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Wednesday, October 22, 2014
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Katelyn Chargois, from left, Michael Royer, Christy Corley, Lina Morita, Graceanne LaCombe, Lonny Benoit and Ashley Eaves in ''West Side Story,'' staged by William Ward — part of the Lake Charles Civic Ballet production of ''Assemblé.'' (Danley Romero / Romero and Romero)<br>

Katelyn Chargois, from left, Michael Royer, Christy Corley, Lina Morita, Graceanne LaCombe, Lonny Benoit and Ashley Eaves in ''West Side Story,'' staged by William Ward — part of the Lake Charles Civic Ballet production of ''Assemblé.'' (Danley Romero / Romero and Romero)

Michael Royer and Gabrielle Saucier are among the performers who will bring ''Assemblé'' to life. (Danley Romero / Romero and Romero)<br>

Michael Royer and Gabrielle Saucier are among the performers who will bring ''Assemblé'' to life. (Danley Romero / Romero and Romero)

Entertainment, dance come together in Lake Charles Civic Ballet production

Last Modified: Thursday, March 14, 2013 10:57 AM

By Jordan Gribble / Special to the American Press

After their spring 2012 production of “Sleeping Beauty,” creative directors for the Lake Charles Civic Ballet decided to do something drastically different this year.

The show entitled “Assemblé” — French for “to come together” — will bring different forms of entertainment and different styles of dance to one stage at performances on Saturday and Sunday, March 16-17, in the Rosa Hart Theater.

Civic Ballet board member Kelly Saucier said the production came about as a way for the dance company to work with other local talent.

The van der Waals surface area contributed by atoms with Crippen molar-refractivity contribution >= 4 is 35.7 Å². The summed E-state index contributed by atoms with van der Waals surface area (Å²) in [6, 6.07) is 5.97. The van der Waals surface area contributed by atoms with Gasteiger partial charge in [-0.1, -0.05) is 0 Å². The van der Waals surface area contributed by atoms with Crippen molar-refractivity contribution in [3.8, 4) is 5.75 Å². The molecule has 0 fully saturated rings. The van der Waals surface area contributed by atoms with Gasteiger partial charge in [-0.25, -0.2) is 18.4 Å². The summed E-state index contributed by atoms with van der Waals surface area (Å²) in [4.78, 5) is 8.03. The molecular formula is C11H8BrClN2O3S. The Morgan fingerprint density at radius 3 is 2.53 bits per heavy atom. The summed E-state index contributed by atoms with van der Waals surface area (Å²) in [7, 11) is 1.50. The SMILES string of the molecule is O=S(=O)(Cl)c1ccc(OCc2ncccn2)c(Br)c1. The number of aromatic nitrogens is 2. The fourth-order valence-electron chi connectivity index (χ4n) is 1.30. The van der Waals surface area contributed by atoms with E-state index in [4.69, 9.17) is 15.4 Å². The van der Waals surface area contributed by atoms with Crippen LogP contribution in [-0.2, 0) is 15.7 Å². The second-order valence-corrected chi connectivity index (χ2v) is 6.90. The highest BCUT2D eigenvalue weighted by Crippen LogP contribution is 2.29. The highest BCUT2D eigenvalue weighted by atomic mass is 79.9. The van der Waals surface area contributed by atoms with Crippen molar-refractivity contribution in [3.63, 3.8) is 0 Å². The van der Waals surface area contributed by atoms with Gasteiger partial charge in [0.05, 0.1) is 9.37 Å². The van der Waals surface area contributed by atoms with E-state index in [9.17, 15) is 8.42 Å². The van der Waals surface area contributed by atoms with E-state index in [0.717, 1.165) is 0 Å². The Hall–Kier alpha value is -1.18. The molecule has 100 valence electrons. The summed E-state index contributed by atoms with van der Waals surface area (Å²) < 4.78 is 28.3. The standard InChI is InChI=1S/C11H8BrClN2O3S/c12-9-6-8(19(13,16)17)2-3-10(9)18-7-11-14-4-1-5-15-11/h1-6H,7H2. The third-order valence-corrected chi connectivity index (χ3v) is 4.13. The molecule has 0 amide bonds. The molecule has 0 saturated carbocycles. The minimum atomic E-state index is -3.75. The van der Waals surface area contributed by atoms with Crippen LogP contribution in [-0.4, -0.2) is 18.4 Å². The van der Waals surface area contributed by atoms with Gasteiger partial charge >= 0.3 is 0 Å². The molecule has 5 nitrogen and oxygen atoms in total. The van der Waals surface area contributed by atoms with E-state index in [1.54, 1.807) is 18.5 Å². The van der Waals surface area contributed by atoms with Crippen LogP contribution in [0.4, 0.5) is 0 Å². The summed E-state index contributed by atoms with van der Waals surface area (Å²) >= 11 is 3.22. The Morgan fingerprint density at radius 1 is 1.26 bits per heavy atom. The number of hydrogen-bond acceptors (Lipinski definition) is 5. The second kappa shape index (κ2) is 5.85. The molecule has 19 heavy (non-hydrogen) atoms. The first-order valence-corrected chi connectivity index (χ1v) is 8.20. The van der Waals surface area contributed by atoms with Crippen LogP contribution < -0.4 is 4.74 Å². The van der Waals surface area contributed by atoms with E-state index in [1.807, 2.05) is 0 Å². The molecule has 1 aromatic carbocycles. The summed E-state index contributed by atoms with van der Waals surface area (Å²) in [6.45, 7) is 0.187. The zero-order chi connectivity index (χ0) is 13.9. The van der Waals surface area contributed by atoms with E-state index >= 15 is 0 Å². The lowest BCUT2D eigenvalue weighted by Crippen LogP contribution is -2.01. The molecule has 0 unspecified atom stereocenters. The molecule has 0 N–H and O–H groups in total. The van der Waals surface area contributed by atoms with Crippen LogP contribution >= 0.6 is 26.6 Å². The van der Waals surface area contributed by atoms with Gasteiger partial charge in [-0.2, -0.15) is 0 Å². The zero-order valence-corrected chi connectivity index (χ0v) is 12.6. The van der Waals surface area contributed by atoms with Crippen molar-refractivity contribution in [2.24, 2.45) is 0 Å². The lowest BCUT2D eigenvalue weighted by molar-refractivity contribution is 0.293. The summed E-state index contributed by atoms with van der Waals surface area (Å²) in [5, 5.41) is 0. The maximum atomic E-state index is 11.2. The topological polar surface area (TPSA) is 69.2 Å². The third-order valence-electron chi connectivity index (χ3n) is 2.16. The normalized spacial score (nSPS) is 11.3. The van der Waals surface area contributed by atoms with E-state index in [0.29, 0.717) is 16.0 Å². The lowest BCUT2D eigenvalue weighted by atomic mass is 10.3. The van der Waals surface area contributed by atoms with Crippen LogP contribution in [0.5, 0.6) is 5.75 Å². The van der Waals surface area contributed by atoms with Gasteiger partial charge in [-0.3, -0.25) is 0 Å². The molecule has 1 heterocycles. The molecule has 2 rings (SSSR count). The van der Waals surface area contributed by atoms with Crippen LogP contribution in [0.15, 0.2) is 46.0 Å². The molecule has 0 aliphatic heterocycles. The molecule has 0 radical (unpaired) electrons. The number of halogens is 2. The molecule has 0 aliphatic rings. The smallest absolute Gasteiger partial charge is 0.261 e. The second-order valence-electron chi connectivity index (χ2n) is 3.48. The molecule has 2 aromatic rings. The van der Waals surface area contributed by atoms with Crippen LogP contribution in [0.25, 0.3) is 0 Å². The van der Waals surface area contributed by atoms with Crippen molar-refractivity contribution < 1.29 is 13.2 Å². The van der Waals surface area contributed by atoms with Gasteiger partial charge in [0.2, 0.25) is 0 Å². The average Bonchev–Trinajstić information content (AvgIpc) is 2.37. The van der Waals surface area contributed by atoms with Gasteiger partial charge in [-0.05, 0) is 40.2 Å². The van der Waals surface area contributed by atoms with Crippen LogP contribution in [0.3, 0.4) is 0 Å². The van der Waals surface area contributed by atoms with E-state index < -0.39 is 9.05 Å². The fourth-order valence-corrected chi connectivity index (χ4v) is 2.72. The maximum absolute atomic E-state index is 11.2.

“Last spring we collaborated with the Lake Charles symphony to bring ‘Sleeping Beauty’ to the stage, and it was really well-received, and we got so much support from the community because of it that our artistic director wanted to expand on that by collaborating in a bigger way,” she said.

“Since we began in 1968 we’ve always worked with other creative entities and have tried to bring a diverse and interesting presentation to the community.”

Saucier said the Civic Ballet each year will work with groups it doesn’t normally work with “and come up with something that the community will love and support.”

Instead of one long uninterrupted production of a single piece, “Assemblé” will cover more ground by splitting its performance into segments that will feature classic and modern ballet, as well as other types of dance, such as that usually seen on the stages of Broadway.

“There will be a lot of different styles and genres, and the show is very fast moving,” Saucier said.

“We’ll show the classics, like an excerpt from ‘Swan Lake,’ and then we’ll do Broadway-style dancing with a piece from ‘West Side Story’ and a scene from ‘Graduation Ball,’ which is very funny and that people will enjoy a lot.

“We’ll even show a piece of an original worked called ‘Fable’ that was composed for us and premiered in the early ’80s that we’ll be bringing back.”

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